It was the day after the election and my son had decided to spend the night with grandma, so we took this as an opportunity to go out for dinner and have a nice evening out with our toddler, who is usually very well-behaved in public. We sat down, ordered our food, and as my daughter began using her outside voice, we shushed her and asked her to behave. Like many of you, I felt like that mom with the loud kid at the nice restaurant who couldn’t discipline her child. The looks began. I gently explained to her that we need to use our inside voices. The looks continued. Suddenly, it dawned on me that the looks may be because we have tanned skin (and are Muslim) and not because of our slightly vocal daughter. Sadly, I couldn’t tell. And then it began, the feeling of being different. And small.
We went to the pharmacy after dinner to pick up a few things, and a kind gentlemen in line let me go first. I smiled and thanked him and he just looked at me without smiling back. Was it because I was different? Did he hate me? Was he mad at me for who I was? Does he hate people who look like my almond-skinned family? Or, was it just because he wasn’t into smiling at all? I couldn’t tell, and that made me afraid.
I started making sure my children behave BETTER than others in public. I felt like a spotlight was on our family of color, and that I had to show them we are decent, kind human beings. I insisted my son say please and thank you to every person we saw. I had to prove we belonged. If my daughter did some thing inappropriate, I immediately apologized (if I couldn’t bribe her into saying sorry herself).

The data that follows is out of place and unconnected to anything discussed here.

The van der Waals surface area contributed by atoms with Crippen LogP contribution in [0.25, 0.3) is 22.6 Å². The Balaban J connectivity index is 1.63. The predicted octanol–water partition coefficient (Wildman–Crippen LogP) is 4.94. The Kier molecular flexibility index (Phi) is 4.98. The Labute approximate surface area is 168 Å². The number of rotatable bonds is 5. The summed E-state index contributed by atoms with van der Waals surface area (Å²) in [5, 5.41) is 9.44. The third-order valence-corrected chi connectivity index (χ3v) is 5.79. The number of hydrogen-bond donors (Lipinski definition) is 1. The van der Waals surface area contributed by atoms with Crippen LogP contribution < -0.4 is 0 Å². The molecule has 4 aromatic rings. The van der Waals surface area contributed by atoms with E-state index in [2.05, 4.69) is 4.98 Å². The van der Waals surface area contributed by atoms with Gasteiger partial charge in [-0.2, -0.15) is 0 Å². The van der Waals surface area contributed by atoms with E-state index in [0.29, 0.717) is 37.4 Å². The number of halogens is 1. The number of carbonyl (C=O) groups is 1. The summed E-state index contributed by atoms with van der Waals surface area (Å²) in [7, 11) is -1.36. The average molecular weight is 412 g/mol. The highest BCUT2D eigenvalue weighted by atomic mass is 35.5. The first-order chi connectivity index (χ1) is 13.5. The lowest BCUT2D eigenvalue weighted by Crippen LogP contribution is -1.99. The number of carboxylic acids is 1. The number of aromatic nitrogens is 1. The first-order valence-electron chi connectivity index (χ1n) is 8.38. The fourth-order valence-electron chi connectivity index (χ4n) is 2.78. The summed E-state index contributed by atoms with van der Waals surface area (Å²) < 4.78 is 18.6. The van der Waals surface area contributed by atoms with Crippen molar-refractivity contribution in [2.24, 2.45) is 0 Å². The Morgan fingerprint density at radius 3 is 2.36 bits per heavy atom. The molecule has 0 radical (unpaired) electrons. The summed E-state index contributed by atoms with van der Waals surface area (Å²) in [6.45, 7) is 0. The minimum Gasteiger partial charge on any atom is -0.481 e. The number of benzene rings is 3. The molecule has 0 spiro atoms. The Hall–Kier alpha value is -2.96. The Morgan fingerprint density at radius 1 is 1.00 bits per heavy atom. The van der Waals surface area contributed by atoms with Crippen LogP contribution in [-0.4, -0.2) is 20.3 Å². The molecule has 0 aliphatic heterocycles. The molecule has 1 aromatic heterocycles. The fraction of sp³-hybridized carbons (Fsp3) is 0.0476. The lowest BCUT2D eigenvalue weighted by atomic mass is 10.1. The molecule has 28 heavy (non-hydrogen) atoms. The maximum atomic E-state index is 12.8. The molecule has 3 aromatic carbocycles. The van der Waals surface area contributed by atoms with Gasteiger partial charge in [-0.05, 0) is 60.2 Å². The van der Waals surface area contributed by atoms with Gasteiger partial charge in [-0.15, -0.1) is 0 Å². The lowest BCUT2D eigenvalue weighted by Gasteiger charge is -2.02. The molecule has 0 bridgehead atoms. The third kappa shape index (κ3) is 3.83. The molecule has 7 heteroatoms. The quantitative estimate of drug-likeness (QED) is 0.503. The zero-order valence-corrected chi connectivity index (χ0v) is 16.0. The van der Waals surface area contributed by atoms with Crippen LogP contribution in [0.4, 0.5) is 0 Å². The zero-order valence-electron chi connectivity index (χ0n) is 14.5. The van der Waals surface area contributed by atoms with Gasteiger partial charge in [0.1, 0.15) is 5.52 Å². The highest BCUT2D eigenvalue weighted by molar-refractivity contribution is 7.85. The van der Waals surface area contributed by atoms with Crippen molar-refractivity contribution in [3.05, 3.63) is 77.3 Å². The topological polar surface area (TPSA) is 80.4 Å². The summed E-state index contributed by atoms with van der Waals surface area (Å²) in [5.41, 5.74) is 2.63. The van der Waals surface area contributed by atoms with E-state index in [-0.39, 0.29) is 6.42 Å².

But then it hit me; I can’t be sorry for my existence. I can’t be sorry for being different. I can’t sorry for being Muslim, for what I believe in. And more importantly, my children – innocent, kind, and unaware – cannot and should not feel less for their existence, or their differences.
There’s a lot happening out there. The world is becoming a truly scary place. As someone different, I have been overcompensating for who I am. I have been desperate for acceptance. And I’m not even sure when it started. I guess what I am trying to say is that this Muslim mama is gently freaking out. You know, the kind of freaking out that comes with the unknown about the future.
I am scared for my family.
I am scared for our future.
I am scared for the future of our children.
If you are reading this, could you tell me you hear me? Could you alleviate my fears by telling me that my kids, just like yours, deserve equal treatment? Could you show kindness to people around you, despite skin color, ethnicity, sexual orientation, or religion?
The time is now; as parents, raising this generation of children to teach our kids love, tolerance, and kindness. We need to do this together. It truly takes a village. So, if you see me or someone else who is different at the restaurant with a cranky kid, would you tell us that you understand and accept us?